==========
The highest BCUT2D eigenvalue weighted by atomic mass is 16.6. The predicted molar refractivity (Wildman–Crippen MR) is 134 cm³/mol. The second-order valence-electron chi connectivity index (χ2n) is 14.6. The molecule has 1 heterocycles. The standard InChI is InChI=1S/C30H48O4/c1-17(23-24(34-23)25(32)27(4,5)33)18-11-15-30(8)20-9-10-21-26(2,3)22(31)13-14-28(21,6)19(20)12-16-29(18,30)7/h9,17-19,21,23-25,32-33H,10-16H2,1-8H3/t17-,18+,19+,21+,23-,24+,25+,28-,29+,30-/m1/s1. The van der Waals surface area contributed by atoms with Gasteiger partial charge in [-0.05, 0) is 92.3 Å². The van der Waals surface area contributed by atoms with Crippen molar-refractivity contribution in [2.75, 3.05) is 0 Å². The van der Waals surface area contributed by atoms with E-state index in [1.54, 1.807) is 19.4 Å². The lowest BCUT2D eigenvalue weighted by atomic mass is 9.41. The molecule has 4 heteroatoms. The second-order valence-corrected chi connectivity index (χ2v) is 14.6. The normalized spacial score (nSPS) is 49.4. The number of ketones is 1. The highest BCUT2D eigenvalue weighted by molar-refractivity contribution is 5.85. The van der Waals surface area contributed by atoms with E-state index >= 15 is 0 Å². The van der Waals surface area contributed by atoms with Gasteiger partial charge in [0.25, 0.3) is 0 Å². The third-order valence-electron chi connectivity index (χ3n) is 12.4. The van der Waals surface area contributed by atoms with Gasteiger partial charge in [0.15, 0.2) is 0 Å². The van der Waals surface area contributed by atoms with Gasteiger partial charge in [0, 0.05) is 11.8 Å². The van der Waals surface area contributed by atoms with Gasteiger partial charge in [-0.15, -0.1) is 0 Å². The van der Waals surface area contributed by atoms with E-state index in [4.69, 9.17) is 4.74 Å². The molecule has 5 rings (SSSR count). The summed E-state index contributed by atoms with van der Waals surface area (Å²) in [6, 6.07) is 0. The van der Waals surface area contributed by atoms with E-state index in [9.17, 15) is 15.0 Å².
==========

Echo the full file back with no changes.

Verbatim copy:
The highest BCUT2D eigenvalue weighted by atomic mass is 16.6. The predicted molar refractivity (Wildman–Crippen MR) is 134 cm³/mol. The second-order valence-electron chi connectivity index (χ2n) is 14.6. The molecule has 1 heterocycles. The standard InChI is InChI=1S/C30H48O4/c1-17(23-24(34-23)25(32)27(4,5)33)18-11-15-30(8)20-9-10-21-26(2,3)22(31)13-14-28(21,6)19(20)12-16-29(18,30)7/h9,17-19,21,23-25,32-33H,10-16H2,1-8H3/t17-,18+,19+,21+,23-,24+,25+,28-,29+,30-/m1/s1. The van der Waals surface area contributed by atoms with Gasteiger partial charge in [-0.05, 0) is 92.3 Å². The van der Waals surface area contributed by atoms with Crippen molar-refractivity contribution in [2.75, 3.05) is 0 Å². The van der Waals surface area contributed by atoms with E-state index in [1.54, 1.807) is 19.4 Å². The lowest BCUT2D eigenvalue weighted by atomic mass is 9.41. The molecule has 4 heteroatoms. The second-order valence-corrected chi connectivity index (χ2v) is 14.6. The normalized spacial score (nSPS) is 49.4. The number of ketones is 1. The highest BCUT2D eigenvalue weighted by molar-refractivity contribution is 5.85. The van der Waals surface area contributed by atoms with E-state index >= 15 is 0 Å². The van der Waals surface area contributed by atoms with Gasteiger partial charge in [0.25, 0.3) is 0 Å². The third-order valence-electron chi connectivity index (χ3n) is 12.4. The van der Waals surface area contributed by atoms with Gasteiger partial charge in [0.15, 0.2) is 0 Å². The van der Waals surface area contributed by atoms with Gasteiger partial charge in [0, 0.05) is 11.8 Å². The van der Waals surface area contributed by atoms with Gasteiger partial charge in [-0.15, -0.1) is 0 Å². The van der Waals surface area contributed by atoms with E-state index in [4.69, 9.17) is 4.74 Å². The molecule has 5 rings (SSSR count). The summed E-state index contributed by atoms with van der Waals surface area (Å²) in [6, 6.07) is 0. The van der Waals surface area contributed by atoms with E-state index in [9.17, 15) is 15.0 Å².